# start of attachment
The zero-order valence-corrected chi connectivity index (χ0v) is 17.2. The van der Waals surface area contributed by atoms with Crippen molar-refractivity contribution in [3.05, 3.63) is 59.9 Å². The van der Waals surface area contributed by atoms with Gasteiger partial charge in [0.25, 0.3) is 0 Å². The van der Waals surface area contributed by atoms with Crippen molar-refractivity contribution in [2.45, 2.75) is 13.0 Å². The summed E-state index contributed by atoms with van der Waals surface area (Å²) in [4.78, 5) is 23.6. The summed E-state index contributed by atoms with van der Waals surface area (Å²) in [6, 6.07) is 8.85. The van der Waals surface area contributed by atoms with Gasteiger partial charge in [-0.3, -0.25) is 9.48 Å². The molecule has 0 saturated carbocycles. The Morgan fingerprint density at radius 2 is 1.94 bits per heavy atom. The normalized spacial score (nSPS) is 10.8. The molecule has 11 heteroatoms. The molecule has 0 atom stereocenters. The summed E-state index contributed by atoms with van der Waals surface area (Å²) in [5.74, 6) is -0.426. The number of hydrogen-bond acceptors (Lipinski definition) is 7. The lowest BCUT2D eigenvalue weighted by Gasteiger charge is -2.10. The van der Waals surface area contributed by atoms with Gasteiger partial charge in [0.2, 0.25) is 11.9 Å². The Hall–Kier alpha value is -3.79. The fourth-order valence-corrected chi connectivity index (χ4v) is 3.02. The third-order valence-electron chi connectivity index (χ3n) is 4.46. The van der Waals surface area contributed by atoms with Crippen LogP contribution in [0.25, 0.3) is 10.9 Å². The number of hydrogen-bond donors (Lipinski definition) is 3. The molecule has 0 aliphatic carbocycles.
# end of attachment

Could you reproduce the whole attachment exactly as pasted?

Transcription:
The zero-order valence-corrected chi connectivity index (χ0v) is 17.2. The van der Waals surface area contributed by atoms with Crippen molar-refractivity contribution in [3.05, 3.63) is 59.9 Å². The van der Waals surface area contributed by atoms with Gasteiger partial charge in [0.25, 0.3) is 0 Å². The van der Waals surface area contributed by atoms with Crippen molar-refractivity contribution in [2.45, 2.75) is 13.0 Å². The summed E-state index contributed by atoms with van der Waals surface area (Å²) in [4.78, 5) is 23.6. The summed E-state index contributed by atoms with van der Waals surface area (Å²) in [6, 6.07) is 8.85. The van der Waals surface area contributed by atoms with Gasteiger partial charge in [-0.3, -0.25) is 9.48 Å². The molecule has 0 saturated carbocycles. The Morgan fingerprint density at radius 2 is 1.94 bits per heavy atom. The normalized spacial score (nSPS) is 10.8. The molecule has 11 heteroatoms. The molecule has 0 atom stereocenters. The summed E-state index contributed by atoms with van der Waals surface area (Å²) in [5.74, 6) is -0.426. The number of hydrogen-bond acceptors (Lipinski definition) is 7. The lowest BCUT2D eigenvalue weighted by Gasteiger charge is -2.10. The van der Waals surface area contributed by atoms with Gasteiger partial charge in [0.2, 0.25) is 11.9 Å². The Hall–Kier alpha value is -3.79. The fourth-order valence-corrected chi connectivity index (χ4v) is 3.02. The third-order valence-electron chi connectivity index (χ3n) is 4.46. The van der Waals surface area contributed by atoms with Crippen LogP contribution in [0.25, 0.3) is 10.9 Å². The number of hydrogen-bond donors (Lipinski definition) is 3. The molecule has 0 aliphatic carbocycles.